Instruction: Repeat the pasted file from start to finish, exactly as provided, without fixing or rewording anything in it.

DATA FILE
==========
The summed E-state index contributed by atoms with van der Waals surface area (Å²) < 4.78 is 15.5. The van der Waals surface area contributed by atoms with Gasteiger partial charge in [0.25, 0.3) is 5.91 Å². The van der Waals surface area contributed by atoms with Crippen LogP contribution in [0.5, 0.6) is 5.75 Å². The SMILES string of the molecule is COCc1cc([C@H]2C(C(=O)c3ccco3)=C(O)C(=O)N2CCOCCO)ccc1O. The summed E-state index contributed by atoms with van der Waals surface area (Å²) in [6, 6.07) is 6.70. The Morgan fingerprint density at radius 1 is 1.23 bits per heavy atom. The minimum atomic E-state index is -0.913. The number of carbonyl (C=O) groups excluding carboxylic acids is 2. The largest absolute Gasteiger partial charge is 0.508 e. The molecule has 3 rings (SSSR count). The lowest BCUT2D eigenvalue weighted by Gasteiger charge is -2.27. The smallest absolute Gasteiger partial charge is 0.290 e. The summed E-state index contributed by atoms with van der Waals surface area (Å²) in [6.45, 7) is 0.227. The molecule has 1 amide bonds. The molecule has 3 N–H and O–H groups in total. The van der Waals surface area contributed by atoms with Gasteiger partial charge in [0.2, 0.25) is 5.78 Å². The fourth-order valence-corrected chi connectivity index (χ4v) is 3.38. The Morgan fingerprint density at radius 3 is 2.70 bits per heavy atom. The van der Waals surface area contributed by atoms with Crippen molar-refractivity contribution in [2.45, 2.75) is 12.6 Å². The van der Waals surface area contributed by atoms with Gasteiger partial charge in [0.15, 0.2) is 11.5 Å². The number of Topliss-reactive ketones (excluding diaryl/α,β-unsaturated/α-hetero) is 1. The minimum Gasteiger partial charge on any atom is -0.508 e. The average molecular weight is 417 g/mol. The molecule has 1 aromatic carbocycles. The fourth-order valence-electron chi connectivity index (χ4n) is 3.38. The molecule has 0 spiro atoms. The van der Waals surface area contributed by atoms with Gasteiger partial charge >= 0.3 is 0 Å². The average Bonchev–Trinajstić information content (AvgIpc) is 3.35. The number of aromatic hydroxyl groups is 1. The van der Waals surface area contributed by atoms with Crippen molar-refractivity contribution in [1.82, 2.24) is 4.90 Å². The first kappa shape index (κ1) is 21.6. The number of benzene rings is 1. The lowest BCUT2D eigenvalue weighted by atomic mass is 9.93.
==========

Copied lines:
The summed E-state index contributed by atoms with van der Waals surface area (Å²) < 4.78 is 15.5. The van der Waals surface area contributed by atoms with Gasteiger partial charge in [0.25, 0.3) is 5.91 Å². The van der Waals surface area contributed by atoms with Crippen LogP contribution in [0.5, 0.6) is 5.75 Å². The SMILES string of the molecule is COCc1cc([C@H]2C(C(=O)c3ccco3)=C(O)C(=O)N2CCOCCO)ccc1O. The summed E-state index contributed by atoms with van der Waals surface area (Å²) in [6, 6.07) is 6.70. The Morgan fingerprint density at radius 1 is 1.23 bits per heavy atom. The minimum atomic E-state index is -0.913. The number of carbonyl (C=O) groups excluding carboxylic acids is 2. The largest absolute Gasteiger partial charge is 0.508 e. The molecule has 3 rings (SSSR count). The lowest BCUT2D eigenvalue weighted by Gasteiger charge is -2.27. The smallest absolute Gasteiger partial charge is 0.290 e. The summed E-state index contributed by atoms with van der Waals surface area (Å²) in [6.45, 7) is 0.227. The molecule has 1 amide bonds. The molecule has 3 N–H and O–H groups in total. The van der Waals surface area contributed by atoms with Gasteiger partial charge in [0.2, 0.25) is 5.78 Å². The fourth-order valence-corrected chi connectivity index (χ4v) is 3.38. The Morgan fingerprint density at radius 3 is 2.70 bits per heavy atom. The van der Waals surface area contributed by atoms with Crippen molar-refractivity contribution in [2.45, 2.75) is 12.6 Å². The van der Waals surface area contributed by atoms with Gasteiger partial charge in [0.15, 0.2) is 11.5 Å². The number of Topliss-reactive ketones (excluding diaryl/α,β-unsaturated/α-hetero) is 1. The minimum Gasteiger partial charge on any atom is -0.508 e. The average molecular weight is 417 g/mol. The molecule has 1 aromatic carbocycles. The fourth-order valence-electron chi connectivity index (χ4n) is 3.38. The molecule has 0 spiro atoms. The van der Waals surface area contributed by atoms with Gasteiger partial charge >= 0.3 is 0 Å². The average Bonchev–Trinajstić information content (AvgIpc) is 3.35. The number of aromatic hydroxyl groups is 1. The van der Waals surface area contributed by atoms with Crippen molar-refractivity contribution in [1.82, 2.24) is 4.90 Å². The first kappa shape index (κ1) is 21.6. The number of benzene rings is 1. The lowest BCUT2D eigenvalue weighted by atomic mass is 9.93.